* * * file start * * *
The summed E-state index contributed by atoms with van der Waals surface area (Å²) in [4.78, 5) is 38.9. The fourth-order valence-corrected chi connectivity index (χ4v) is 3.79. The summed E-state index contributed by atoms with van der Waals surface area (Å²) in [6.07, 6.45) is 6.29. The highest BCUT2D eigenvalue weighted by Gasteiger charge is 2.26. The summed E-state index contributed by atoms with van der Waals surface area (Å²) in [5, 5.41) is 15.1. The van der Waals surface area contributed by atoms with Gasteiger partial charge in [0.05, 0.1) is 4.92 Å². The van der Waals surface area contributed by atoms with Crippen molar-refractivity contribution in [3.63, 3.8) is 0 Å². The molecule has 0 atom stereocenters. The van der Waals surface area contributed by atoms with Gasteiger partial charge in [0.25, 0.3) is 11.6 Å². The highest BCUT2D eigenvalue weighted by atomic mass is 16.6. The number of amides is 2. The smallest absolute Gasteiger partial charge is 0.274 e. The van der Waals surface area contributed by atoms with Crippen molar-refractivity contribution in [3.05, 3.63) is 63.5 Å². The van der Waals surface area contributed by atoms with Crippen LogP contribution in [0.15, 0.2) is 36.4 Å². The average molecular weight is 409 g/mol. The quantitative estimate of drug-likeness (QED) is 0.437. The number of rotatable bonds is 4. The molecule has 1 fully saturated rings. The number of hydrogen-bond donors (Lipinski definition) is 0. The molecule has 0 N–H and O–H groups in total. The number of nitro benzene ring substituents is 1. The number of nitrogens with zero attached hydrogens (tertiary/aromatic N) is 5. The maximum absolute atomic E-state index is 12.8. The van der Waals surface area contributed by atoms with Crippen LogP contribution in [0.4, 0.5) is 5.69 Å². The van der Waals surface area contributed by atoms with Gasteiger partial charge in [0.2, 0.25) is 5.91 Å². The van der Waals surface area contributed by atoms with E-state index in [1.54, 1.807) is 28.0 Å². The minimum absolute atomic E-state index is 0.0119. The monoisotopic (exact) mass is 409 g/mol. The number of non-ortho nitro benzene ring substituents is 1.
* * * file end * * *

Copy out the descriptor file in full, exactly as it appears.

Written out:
The summed E-state index contributed by atoms with van der Waals surface area (Å²) in [4.78, 5) is 38.9. The fourth-order valence-corrected chi connectivity index (χ4v) is 3.79. The summed E-state index contributed by atoms with van der Waals surface area (Å²) in [6.07, 6.45) is 6.29. The highest BCUT2D eigenvalue weighted by Gasteiger charge is 2.26. The summed E-state index contributed by atoms with van der Waals surface area (Å²) in [5, 5.41) is 15.1. The van der Waals surface area contributed by atoms with Gasteiger partial charge in [0.05, 0.1) is 4.92 Å². The van der Waals surface area contributed by atoms with Crippen molar-refractivity contribution in [3.63, 3.8) is 0 Å². The molecule has 0 atom stereocenters. The van der Waals surface area contributed by atoms with Gasteiger partial charge in [0.25, 0.3) is 11.6 Å². The highest BCUT2D eigenvalue weighted by atomic mass is 16.6. The number of amides is 2. The smallest absolute Gasteiger partial charge is 0.274 e. The van der Waals surface area contributed by atoms with Crippen molar-refractivity contribution in [3.05, 3.63) is 63.5 Å². The van der Waals surface area contributed by atoms with Crippen LogP contribution in [0.15, 0.2) is 36.4 Å². The average molecular weight is 409 g/mol. The quantitative estimate of drug-likeness (QED) is 0.437. The number of rotatable bonds is 4. The molecule has 1 fully saturated rings. The number of hydrogen-bond donors (Lipinski definition) is 0. The molecule has 0 N–H and O–H groups in total. The number of nitro benzene ring substituents is 1. The number of nitrogens with zero attached hydrogens (tertiary/aromatic N) is 5. The maximum absolute atomic E-state index is 12.8. The van der Waals surface area contributed by atoms with Crippen LogP contribution in [0.4, 0.5) is 5.69 Å². The van der Waals surface area contributed by atoms with Gasteiger partial charge in [0.2, 0.25) is 5.91 Å². The van der Waals surface area contributed by atoms with E-state index in [1.54, 1.807) is 28.0 Å². The minimum absolute atomic E-state index is 0.0119. The monoisotopic (exact) mass is 409 g/mol. The number of non-ortho nitro benzene ring substituents is 1.